(wfcr) - An Earth Day rally to mobilize efforts against a proposed biomass incinerator in Springfield has been held on the steps of City Hall. WFCR's Kari Njiiri reports the rally follows a decision by a City Council committee to oppose the project. © Copyright 2010, wfcr
MA Legislature and Biomass Incentives
(wfcr) - The Massachusetts legislature has taken a pass on a bill that would make it more difficult for developers of biomass or waste-to-energy power plants to qualify for financial incentives the state provides for renewable energy. WFCR's Sarah Danson reports. © Copyright 2010, wfcr
Study Calls Biomass Energy Into Question
(wfcr) - A new study commissioned by the administration of Massachusetts Governor Deval Patrick may deal a blow to plans to build several biomass energy plants in western Massachusetts... and even around the country. The study found that burning wood solely to create electricity could add more carbon dioxide to the atmosphere than natural gas and coal-fired plants. WFCR's Peter Moskowitz reports. © Copyright 2010, wfcr
Biomass Fight Hits Mass. Statehouse
(wfcr) - Several Bay State environmental groups are supporting a legislative alternative to a proposed November ballot question that would curtail emissions from biomass plants. But supporters of burning wood to make electricity say either option will hurt this region's economy. WFCR's Fred Bever reports. © Copyright 2010, wfcr
Biomass Opponents Withdraw Ballot Question
(wfcr) - Activists have pulled a ballot question targeting wood-burning power plants after Massachusetts officials moved to place new limits on these biomass energy facilities. The state will now set higher standards for the plants to obtain renewable energy certificates. The change follows the release of a study last month. WFCR's Helen Barrington has more. © Copyright 2010, wfcr
Springfield Incinerator Moves Forward
(wfcr) -
A wood-burning energy plant proposed for Springfield will not be subject to a full-fledged environmental review, the state's top regulator has ruled. WFCR's Fred Bever reports.
© Copyright 2010, wfcr
See this website by Stop Toxic Incineration in Springfield, a grassroots organization dedicated to stopping the proposed biomass incinerator in Springfield MA..  
http://www.springfieldincinerator.info/  .    Here is an excerpt from that site:  "What they [the biomass developers] are saying here is, although EPA is going to start regulating CO2 as a pollutant, and even biogenic CO2, they are going to evade this because they plan on starting construction before the EPA implementation date {July 2011].  Obviously Epsilon Associates needs to fast-track their incineration proposal to make it happen. . . .In addition, their proposal claims this incinerator will be carbon-neutral because it will use nonforest wood material. This woody biomass, however, is already claimed by other users.  If they take away this woody biomass from current users, more trees will have to be cut to ensure the current supply. So how can this incinerator call itself carbon-neutral if it will harm our forest resources and landscape by ultimately requiring the cutting of forest land, as the Manomet Study has already made clear.  And what happens when there is no longer enough woody biomass?  Biomass plants in NH are now suing each other over dwindling wood reserves, and most "wood chip" biomass plants in Maine have converted to construction and demolition incinerators because of low fuel stock.  Shouldn't we expect the same to happen in Springfield?"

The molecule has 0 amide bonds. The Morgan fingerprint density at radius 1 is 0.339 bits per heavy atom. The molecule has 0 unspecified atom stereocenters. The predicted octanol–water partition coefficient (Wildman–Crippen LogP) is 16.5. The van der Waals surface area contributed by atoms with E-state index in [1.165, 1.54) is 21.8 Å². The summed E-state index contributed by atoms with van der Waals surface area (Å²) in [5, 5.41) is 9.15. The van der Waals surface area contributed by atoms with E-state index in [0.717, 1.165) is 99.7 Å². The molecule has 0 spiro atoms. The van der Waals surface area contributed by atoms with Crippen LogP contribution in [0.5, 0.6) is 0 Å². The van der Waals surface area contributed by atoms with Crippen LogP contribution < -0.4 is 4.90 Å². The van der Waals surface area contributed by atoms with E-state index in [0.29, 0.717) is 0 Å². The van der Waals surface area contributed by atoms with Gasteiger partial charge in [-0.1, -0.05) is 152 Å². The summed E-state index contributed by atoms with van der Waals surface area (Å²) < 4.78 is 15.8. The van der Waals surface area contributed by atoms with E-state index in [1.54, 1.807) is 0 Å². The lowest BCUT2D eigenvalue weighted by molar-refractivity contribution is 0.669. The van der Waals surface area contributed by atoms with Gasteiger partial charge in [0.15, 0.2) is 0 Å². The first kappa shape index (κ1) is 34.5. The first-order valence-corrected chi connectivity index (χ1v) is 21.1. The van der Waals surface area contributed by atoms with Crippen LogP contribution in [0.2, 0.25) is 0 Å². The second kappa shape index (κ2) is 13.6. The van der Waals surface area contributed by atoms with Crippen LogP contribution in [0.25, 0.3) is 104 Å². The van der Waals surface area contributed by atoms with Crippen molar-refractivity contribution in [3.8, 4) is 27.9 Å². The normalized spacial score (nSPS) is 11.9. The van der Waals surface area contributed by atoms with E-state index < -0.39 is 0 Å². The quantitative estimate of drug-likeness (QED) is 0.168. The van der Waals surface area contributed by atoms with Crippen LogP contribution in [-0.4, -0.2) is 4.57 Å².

Sunday, November 14, 2010

Bennington Banner: Pownal-Williamstown bioamass groups hire attorney

Writing in The Bennington Banner, reporter Keith Whitcomb Jr. says the Concerned Citizens of Pownal and Williamstown have joined to hire a Vermont attorney to represent them at a Nov. 19 permitting hearing on a proposed biomass electric-generating plant. In addition, the groups have set a meeting for Nov. 20 at 4 p.m. at the First Congregational Church in Williamstown.

MORE: http://www.benningtonbanner.com/local/ci_16600094

Tuesday, November 09, 2010

Vermont Public Service Board schedules Nov. 19 hearing on Pownal biomass plant

More biomass info

Vermont Public Service Board has scheduled a Joint Prehearing Conference for the BWE Pownal and Fairhaven projects in Montpelier on November 19. Read the announcement here. The Board's review of the two projects will be conducted separately at later dates.

Boston Baroque at Williams Arts Section Music

Boston Baroque at Williams Arts Section Music

Boston Baroque at Williams Arts Section Music — Sat Nov 06 01:04:34 UTC 2010
Sunday, November 14 @ 3 p.m. Four members of Boston Baroque, the first permanent baroque orchestra established in North America and perhaps the world's premier period-instrument ensemble, present a free chamber music concert. Violinist Christina Day Ma...
about: Boston Baroque Christina Day Martinson Dario Castello Entertainment Culture Four Francois Couperin leader Martin Pearlman Music North America principal cellist Sarah Freiberg Susanna Ogata Violinist

Yale Professor To Discuss 2010 Midterm Elections And Implications - iBerkshires.com

Yale Professor To Discuss 2010 Midterm Elections And Implications - iBerkshires.com

Yale Professor To Discuss 2010 Midterm Elections And Implications
WILLIAMSTOWN, Mass. - On Thursday, Nov. 11, David Mayhew will discuss "The 2010 Election: What Happened and Why." The event will take place at 4 pm in ...

Sent from my iPad

Open house at Sheep Hill on Saturday Nov. 20 from 2:30 p.m. to 4 p.m.